53. Velho, S.; Fernandes, M.S.; Leite, M.; Figueiredo, C.; Seruca, R. Causes and consequences of microsatellite instability in gastric carcinogenesis. World J. Gastroenterol. 2014, 20, 16433–16442. [Google Scholar] [CrossRef] [PubMed]
  54. Kang, M.R.; Kim, M.S.; Oh, J.E.; Kim, Y.R.; Song, S.Y.; Kim, S.S.; Ahn, C.H.; Yoo, N.J.; Lee, S.H. Frameshift mutations of autophagy-related genes ATG2B, ATG5, ATG9B and ATG12 in gastric and colorectal cancers with microsatellite instability. J. Pathol. 2009, 217, 702–706. [Google Scholar] [CrossRef] [PubMed]
  55. Jiang, P.; Nishimura, T.; Sakamaki, Y.; Itakura, E.; Hatta, T.; Natsume, T.; Mizushima, N. The HOPS complex mediates autophagosome-lysosome fusion through interaction with syntaxin 17. Mol. Biol. Cell. 2014, 25, 1327–1337. [Google Scholar] [CrossRef]
  56. An, C.H.; Kim, Y.R.; Kim, H.S.; Kim, S.S.; Yoo, N.J.; Lee, S.H. Frameshift mutations of vacuolar protein sorting genes in gastric and colorectal cancers with microsatellite instability. Hum. Pathol. 2012, 43, 40–47. [Google Scholar] [CrossRef]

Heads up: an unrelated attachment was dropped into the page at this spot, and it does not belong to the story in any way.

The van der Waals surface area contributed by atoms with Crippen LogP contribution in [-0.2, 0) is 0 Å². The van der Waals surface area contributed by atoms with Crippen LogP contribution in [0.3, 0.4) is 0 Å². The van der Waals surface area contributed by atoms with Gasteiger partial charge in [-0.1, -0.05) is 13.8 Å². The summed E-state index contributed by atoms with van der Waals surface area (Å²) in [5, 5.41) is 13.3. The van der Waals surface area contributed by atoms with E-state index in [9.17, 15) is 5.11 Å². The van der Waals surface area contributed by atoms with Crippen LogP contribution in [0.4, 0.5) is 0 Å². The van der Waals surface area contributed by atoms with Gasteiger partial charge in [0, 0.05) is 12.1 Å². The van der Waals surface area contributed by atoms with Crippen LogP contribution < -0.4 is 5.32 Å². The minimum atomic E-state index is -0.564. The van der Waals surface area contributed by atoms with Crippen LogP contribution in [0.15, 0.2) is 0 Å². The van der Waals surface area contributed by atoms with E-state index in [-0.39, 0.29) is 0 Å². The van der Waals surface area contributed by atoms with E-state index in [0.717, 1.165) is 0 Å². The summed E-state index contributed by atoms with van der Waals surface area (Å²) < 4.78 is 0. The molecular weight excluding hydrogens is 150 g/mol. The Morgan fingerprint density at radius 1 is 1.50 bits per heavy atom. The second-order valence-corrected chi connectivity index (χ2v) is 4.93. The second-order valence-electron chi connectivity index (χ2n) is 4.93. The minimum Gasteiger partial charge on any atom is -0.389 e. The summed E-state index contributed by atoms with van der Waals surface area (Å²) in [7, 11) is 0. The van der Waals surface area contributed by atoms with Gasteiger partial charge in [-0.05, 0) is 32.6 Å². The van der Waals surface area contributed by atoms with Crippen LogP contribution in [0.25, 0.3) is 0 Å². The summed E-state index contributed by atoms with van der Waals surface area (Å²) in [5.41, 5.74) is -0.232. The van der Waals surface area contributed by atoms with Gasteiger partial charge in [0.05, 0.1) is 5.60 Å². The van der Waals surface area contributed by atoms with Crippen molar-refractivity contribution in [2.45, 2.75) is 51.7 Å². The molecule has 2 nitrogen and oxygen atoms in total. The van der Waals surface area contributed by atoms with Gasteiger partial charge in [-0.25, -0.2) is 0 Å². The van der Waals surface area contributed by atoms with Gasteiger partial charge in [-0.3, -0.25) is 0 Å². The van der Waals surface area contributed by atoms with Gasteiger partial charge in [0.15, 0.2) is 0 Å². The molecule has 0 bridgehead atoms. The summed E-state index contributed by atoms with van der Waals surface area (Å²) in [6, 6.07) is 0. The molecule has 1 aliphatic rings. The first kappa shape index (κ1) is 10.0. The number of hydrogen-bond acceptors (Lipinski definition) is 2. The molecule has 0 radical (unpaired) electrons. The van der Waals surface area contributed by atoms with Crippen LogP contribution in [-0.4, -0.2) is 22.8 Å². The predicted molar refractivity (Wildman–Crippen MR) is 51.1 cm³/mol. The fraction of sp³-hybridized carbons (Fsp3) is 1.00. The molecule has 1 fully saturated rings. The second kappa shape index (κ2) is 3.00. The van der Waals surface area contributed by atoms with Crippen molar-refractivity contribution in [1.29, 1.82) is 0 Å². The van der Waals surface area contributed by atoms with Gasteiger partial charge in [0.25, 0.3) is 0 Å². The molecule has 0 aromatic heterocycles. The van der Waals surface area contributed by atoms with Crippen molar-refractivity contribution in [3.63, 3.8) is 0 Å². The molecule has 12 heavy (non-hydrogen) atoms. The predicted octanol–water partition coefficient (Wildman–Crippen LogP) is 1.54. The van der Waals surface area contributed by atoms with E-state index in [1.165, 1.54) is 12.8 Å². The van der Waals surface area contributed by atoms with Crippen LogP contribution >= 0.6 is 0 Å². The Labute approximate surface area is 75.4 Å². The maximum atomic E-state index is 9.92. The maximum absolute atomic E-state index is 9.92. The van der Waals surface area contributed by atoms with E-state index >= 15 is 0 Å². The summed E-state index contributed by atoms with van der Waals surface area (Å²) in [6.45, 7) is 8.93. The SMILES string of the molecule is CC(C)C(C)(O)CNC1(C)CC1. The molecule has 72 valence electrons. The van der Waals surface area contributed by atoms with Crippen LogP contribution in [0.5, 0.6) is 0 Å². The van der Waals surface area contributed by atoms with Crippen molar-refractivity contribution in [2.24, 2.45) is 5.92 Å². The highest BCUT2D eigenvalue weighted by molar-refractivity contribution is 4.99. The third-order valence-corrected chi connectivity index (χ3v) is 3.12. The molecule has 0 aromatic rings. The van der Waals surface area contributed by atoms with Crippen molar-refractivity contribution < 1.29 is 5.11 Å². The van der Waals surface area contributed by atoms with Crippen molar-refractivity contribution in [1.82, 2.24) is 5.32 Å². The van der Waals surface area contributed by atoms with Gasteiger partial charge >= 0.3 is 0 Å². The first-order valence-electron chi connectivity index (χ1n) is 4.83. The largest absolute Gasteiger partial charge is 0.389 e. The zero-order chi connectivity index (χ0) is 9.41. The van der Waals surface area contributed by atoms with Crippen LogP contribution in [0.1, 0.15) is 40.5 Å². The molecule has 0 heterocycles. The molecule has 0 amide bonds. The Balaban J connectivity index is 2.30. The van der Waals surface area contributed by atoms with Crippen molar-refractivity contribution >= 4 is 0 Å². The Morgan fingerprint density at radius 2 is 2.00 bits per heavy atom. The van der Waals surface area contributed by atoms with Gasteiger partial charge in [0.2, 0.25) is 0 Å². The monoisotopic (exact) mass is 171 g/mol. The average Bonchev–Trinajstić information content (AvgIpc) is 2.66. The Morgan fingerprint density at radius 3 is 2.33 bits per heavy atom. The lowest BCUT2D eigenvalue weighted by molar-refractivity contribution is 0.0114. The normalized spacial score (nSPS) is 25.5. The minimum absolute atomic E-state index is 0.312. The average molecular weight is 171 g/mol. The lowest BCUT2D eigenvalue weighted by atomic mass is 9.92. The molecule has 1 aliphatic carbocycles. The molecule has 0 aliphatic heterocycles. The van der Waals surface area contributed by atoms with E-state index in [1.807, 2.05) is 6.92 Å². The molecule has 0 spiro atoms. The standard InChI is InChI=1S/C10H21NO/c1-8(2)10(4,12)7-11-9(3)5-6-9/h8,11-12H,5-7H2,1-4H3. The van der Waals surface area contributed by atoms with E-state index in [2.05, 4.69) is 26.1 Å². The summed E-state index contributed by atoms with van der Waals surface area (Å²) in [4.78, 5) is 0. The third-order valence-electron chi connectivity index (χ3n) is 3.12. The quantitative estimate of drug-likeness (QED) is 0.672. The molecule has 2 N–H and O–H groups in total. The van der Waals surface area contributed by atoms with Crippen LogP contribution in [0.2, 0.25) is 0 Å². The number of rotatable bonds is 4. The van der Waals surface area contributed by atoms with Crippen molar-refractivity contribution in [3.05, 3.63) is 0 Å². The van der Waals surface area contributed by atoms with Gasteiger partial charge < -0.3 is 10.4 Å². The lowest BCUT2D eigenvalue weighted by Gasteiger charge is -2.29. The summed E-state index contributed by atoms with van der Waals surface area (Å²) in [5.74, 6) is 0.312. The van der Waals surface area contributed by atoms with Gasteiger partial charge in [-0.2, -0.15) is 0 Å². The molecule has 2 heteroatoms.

57. Wible, D.J.; Chao, H.P.; Tang, D.G.; Bratton, S.B. Cancer mutations and alternative mRNA splicing reveal a conjugation switch that regulates ATG12-ATG5-ATG16L1 complex assembly and autophagy. Cell Discov. 2019, 5, 42. [Google Scholar] [CrossRef] [PubMed] [Green Version]
  58. Lebovitz, C.B.; Robertson, A.G.; Goya, R.; Jones, S.J.; Morin, R.D.; Marra, M.A.; Gorski, S.M. Cross-cancer profiling of molecular alterations within the human autophagy interaction network. Autophagy 2015, 11, 1668–1687. [Google Scholar] [CrossRef] [Green Version]
  59. Takamura, A.; Komatsu, M.; Hara, T.; Sakamoto, A.; Kishi, C.; Waguri, S.; Eishi, Y.; Hino, O.; Tanaka, K.; Mizushima, N. Autophagy-deficient mice develop multiple liver tumors. Genes Dev. 2011, 25, 795–800. [Google Scholar] [CrossRef] [Green Version]